With the one year anniversary of the bus crash looming over the ACU campus, it seems appropriate to assess the progress that has been made by those who were affected by the one-vehicle roll that took the life of an ACU student last fall.
Witnessing the aftermath of an accident of this scale no doubt caught many students in the ACU community off-guard, making this past year a learning experience for many on how to handle grief.
After the initial chaos and confusion that came with the news of the accident, the first coping instinct seemed to be trying to cover over the tragedy, which created an air of silence around it.
Now, though many of the physical hurts have healed, there is still a lot of emotional and mental struggles that have not gone away.
Not talking about the accident and avoiding bringing it up around victims and those close to them only seem to make matters worse. Those affected, whether on the bus or not, need the support of fellowship to help them heal. They need a safe way to communicate their struggles to others. If they feel awkward about bringing it up, or if they feel others will be uncomfortable if they mention it, they are being denied the opportunity to openly process what they have experienced. If they are never presented with an opportunity to discuss it, they will have to process it alone which can leave many of their concerns or internal conflicts unaddressed.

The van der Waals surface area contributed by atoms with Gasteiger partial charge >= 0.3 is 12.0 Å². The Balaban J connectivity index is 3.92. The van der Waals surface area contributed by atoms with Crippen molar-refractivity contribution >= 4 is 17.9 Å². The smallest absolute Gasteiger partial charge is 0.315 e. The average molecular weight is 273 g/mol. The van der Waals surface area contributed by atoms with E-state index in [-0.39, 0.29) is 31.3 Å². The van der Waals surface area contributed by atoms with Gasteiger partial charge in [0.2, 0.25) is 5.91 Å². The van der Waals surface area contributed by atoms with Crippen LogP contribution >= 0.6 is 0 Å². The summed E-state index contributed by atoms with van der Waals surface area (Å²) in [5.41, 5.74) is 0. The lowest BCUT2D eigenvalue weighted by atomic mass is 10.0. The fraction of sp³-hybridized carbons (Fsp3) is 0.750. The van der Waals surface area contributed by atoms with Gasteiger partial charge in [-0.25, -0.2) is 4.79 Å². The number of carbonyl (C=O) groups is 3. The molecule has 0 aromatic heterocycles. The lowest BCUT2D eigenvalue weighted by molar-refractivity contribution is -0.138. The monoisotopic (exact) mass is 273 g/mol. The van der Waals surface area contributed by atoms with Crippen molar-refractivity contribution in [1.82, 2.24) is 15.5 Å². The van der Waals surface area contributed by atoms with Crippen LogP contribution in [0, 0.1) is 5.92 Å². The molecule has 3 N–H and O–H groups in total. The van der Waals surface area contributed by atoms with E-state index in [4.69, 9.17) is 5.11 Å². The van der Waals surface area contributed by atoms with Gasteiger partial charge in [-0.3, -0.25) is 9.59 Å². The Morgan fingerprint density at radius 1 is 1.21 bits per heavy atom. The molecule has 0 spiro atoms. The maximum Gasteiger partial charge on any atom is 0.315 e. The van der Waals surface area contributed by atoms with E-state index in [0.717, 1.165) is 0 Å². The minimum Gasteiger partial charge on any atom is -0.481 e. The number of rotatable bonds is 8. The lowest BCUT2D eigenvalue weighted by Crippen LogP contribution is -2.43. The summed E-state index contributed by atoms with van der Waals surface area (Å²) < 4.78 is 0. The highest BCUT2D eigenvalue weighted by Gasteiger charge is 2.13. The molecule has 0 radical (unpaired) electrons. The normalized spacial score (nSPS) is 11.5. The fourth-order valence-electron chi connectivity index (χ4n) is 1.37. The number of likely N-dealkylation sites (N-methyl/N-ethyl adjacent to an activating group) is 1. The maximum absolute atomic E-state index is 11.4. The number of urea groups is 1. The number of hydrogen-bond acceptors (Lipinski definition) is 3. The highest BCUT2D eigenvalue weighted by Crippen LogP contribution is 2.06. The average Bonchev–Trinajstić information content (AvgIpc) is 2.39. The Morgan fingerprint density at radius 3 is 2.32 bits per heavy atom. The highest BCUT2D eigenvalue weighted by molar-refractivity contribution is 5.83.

Community is an essential component of healing. It was the coming together of the ACU community immediately after the accident that initially contributed to the healing process for all, and it is community that will continue to bring closure, tie up loose ends and enable victims to work out what happened in a way that is reassuring and healthy for them. That is why things such as dedicating Chapel to remembering the accident are important and helpful.
A hurting community that is conditioned to be silent about its pains will never heal completely. But a community that is open to talking about real struggles and praises can help spread the word of needs that still haven’t been met. There may also be opportunities to share lessons learned that could help others who may be feeling the same way.
Though there is much rejoicing in ways in which God has brought healing after the accident, there are also many hurts that still need to be cared for and it is through an open and loving community that these hurts can be talked about and mended.
Comments are closed